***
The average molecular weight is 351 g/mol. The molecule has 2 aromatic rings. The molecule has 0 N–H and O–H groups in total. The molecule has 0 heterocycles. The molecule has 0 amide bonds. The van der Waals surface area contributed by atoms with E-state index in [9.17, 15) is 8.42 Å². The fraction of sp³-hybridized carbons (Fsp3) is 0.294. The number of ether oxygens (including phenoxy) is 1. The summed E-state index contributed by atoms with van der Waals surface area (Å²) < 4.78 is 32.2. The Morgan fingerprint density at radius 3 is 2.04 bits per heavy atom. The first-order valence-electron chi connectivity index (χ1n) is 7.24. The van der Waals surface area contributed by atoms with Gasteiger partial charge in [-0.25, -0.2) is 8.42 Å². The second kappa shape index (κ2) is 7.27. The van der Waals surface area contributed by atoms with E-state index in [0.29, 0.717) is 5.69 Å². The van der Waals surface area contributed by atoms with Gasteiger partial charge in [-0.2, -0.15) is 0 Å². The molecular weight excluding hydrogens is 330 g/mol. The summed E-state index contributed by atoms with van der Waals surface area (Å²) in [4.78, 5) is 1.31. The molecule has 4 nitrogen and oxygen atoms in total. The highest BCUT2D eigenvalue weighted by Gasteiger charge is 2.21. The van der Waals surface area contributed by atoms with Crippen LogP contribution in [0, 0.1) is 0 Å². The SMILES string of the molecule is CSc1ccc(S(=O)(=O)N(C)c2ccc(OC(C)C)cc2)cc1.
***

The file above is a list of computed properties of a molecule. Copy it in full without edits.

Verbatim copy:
The average molecular weight is 351 g/mol. The molecule has 2 aromatic rings. The molecule has 0 N–H and O–H groups in total. The molecule has 0 heterocycles. The molecule has 0 amide bonds. The van der Waals surface area contributed by atoms with E-state index in [9.17, 15) is 8.42 Å². The fraction of sp³-hybridized carbons (Fsp3) is 0.294. The number of ether oxygens (including phenoxy) is 1. The summed E-state index contributed by atoms with van der Waals surface area (Å²) < 4.78 is 32.2. The Morgan fingerprint density at radius 3 is 2.04 bits per heavy atom. The first-order valence-electron chi connectivity index (χ1n) is 7.24. The van der Waals surface area contributed by atoms with Gasteiger partial charge in [-0.25, -0.2) is 8.42 Å². The second kappa shape index (κ2) is 7.27. The van der Waals surface area contributed by atoms with E-state index in [0.29, 0.717) is 5.69 Å². The van der Waals surface area contributed by atoms with Gasteiger partial charge in [-0.2, -0.15) is 0 Å². The molecular weight excluding hydrogens is 330 g/mol. The summed E-state index contributed by atoms with van der Waals surface area (Å²) in [4.78, 5) is 1.31. The molecule has 4 nitrogen and oxygen atoms in total. The highest BCUT2D eigenvalue weighted by Gasteiger charge is 2.21. The van der Waals surface area contributed by atoms with Crippen LogP contribution in [0, 0.1) is 0 Å². The SMILES string of the molecule is CSc1ccc(S(=O)(=O)N(C)c2ccc(OC(C)C)cc2)cc1.